3D TV Not Damaging To Your Eyes
Watching 3D television under normal conditions is unlikely to be damaging to the human visual system, scientists from The Vision Centre say.
Commenting on possible health risks raised by some experts with the advent of 3D television, Professor Colin Clifford of The Vision Centre and The University of Sydney, an authority on how the brain interprets the visual signals from the eyes, says it is very unlikely that 3DTV could cause any long-term harm, provided people only watched it for a few hours a day.
“The concern about 3DTV originates with the development, a couple of years ago of virtual reality goggles, which have tiny screens right in front of both eyes which present a slightly different image to each eye,” Prof. Clifford explains.
“When we look at an object in depth, two things are yoked together ““ the convergence of our eyes when they point at the object, and the curvature of their lenses. The brain adjusts both of these to focus on close objects and sense the depth of what it sees.
“For objects viewed beyond reading distance, however, the eyes are pretty much pointing in parallel and very little adjustment is required to see things in depth.”
As 3DTV is usually watched from a longer distance it is unlikely to affect how the eyes and brain perceive depth of field ““ although Prof. Clifford adds that there has so far been little research worldwide into the effects of 3DTV as yet.
“The human visual system responds to a great many different cues in order to interpret the depth of what it is seeing, so it is not likely to be confused by a single cue ““ a 3D picture which is in fact being projected on a flat screen,” he says.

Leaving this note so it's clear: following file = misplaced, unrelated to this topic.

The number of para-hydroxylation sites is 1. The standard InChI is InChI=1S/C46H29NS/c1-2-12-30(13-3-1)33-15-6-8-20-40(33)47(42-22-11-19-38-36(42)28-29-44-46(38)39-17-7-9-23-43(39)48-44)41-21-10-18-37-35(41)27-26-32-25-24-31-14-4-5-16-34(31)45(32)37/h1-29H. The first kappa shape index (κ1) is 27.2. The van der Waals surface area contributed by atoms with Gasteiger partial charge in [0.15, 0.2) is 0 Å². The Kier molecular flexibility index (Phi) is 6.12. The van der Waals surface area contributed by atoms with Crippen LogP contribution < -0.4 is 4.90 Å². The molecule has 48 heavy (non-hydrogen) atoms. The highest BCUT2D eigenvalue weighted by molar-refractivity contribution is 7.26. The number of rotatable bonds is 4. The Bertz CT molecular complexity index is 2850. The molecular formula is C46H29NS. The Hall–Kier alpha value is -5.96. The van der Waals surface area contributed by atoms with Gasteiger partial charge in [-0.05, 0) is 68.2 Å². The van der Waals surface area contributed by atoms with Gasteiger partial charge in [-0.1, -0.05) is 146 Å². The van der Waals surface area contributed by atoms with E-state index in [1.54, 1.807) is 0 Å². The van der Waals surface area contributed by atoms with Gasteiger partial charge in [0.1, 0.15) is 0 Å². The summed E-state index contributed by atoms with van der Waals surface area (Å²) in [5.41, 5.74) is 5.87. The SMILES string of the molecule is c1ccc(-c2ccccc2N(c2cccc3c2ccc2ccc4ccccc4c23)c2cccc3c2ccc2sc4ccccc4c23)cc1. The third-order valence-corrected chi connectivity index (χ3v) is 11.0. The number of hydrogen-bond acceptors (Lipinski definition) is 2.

These cues are all tricks which the visual system uses to interpret and deal with depth of field ““ and there are so many of them that it does not matter if one or two are receiving confusing signals, as the brain manages to cross-check and come up with the best answer.
With the VR goggles, however, different signals were being sent to each eye and as a result many of the depth perception cues were conflicting with one another, potentially confusing the brain’s processing system.
This would not happen with 3DTV provided it was watched from a normal viewing distance of two or three meters and for a normal viewing time, he says.
“In actual fact two-dimensional TV creates more of a conflict for our visual system than 3DTV, because we have to interpret a 3D image out of a flat screen, whereas 3DTV is just giving us a 3D picture.
Prof Clifford adds the good news is that people who can’t afford a 3D television can create their own by watching an ordinary TV with a hand over one eye. “By covering the second eye, you lose the cue from that eye that tells you the screen is in fact flat, and so the image appears more in-depth and realistic. You could say it’s a kind of poor man’s 3DTV.”
However, he adds, it is a good idea not to watch any sort of television ““ 2D or 3D ““ to excess, and always from a sensible viewing distance. “One should be particularly careful about the number of hours young children are exposed to, as their whole visual system, brain and eyes is developing, and the way they sense depth is being laid down. There is a risk that by watching too much TV children could train their visual system in a way where it might interpret what they see in the normal environment incorrectly.”
The Vision Centre is funded by the Australian Research Council as the ARC Centre of Excellence in Vision Science.
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